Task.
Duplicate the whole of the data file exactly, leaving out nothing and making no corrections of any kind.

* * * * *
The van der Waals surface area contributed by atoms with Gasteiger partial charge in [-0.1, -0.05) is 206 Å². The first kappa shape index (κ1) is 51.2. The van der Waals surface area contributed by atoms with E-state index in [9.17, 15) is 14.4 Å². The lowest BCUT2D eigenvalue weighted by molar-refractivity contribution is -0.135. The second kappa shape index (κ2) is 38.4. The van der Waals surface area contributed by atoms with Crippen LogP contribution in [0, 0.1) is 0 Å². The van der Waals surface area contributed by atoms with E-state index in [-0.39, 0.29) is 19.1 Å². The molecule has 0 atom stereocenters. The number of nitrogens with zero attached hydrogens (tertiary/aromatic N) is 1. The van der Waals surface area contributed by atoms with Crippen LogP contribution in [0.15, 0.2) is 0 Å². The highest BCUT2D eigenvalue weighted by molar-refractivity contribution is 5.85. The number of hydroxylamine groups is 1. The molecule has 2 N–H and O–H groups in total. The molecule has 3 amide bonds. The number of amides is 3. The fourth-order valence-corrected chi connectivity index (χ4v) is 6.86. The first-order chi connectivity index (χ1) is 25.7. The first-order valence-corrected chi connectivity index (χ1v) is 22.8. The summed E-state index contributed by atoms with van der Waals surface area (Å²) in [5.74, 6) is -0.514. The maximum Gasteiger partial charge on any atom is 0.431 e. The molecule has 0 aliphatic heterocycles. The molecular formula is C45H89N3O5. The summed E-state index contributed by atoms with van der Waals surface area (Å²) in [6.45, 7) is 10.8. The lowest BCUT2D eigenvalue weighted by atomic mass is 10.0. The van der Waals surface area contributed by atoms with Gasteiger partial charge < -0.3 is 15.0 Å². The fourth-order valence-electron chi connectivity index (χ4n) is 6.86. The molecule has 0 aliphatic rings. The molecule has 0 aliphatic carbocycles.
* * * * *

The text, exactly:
The van der Waals surface area contributed by atoms with Gasteiger partial charge in [-0.1, -0.05) is 206 Å². The first kappa shape index (κ1) is 51.2. The van der Waals surface area contributed by atoms with E-state index in [9.17, 15) is 14.4 Å². The lowest BCUT2D eigenvalue weighted by molar-refractivity contribution is -0.135. The second kappa shape index (κ2) is 38.4. The van der Waals surface area contributed by atoms with Crippen LogP contribution in [0, 0.1) is 0 Å². The van der Waals surface area contributed by atoms with E-state index in [-0.39, 0.29) is 19.1 Å². The molecule has 0 atom stereocenters. The number of nitrogens with zero attached hydrogens (tertiary/aromatic N) is 1. The van der Waals surface area contributed by atoms with Crippen LogP contribution in [0.15, 0.2) is 0 Å². The highest BCUT2D eigenvalue weighted by molar-refractivity contribution is 5.85. The number of hydroxylamine groups is 1. The molecule has 2 N–H and O–H groups in total. The molecule has 3 amide bonds. The number of amides is 3. The fourth-order valence-corrected chi connectivity index (χ4v) is 6.86. The first-order chi connectivity index (χ1) is 25.7. The first-order valence-corrected chi connectivity index (χ1v) is 22.8. The summed E-state index contributed by atoms with van der Waals surface area (Å²) in [5.74, 6) is -0.514. The maximum Gasteiger partial charge on any atom is 0.431 e. The molecule has 0 aliphatic heterocycles. The molecular formula is C45H89N3O5. The summed E-state index contributed by atoms with van der Waals surface area (Å²) in [6.45, 7) is 10.8. The lowest BCUT2D eigenvalue weighted by atomic mass is 10.0. The van der Waals surface area contributed by atoms with Gasteiger partial charge < -0.3 is 15.0 Å². The fourth-order valence-electron chi connectivity index (χ4n) is 6.86. The molecule has 0 aliphatic rings. The molecule has 0 aliphatic carbocycles.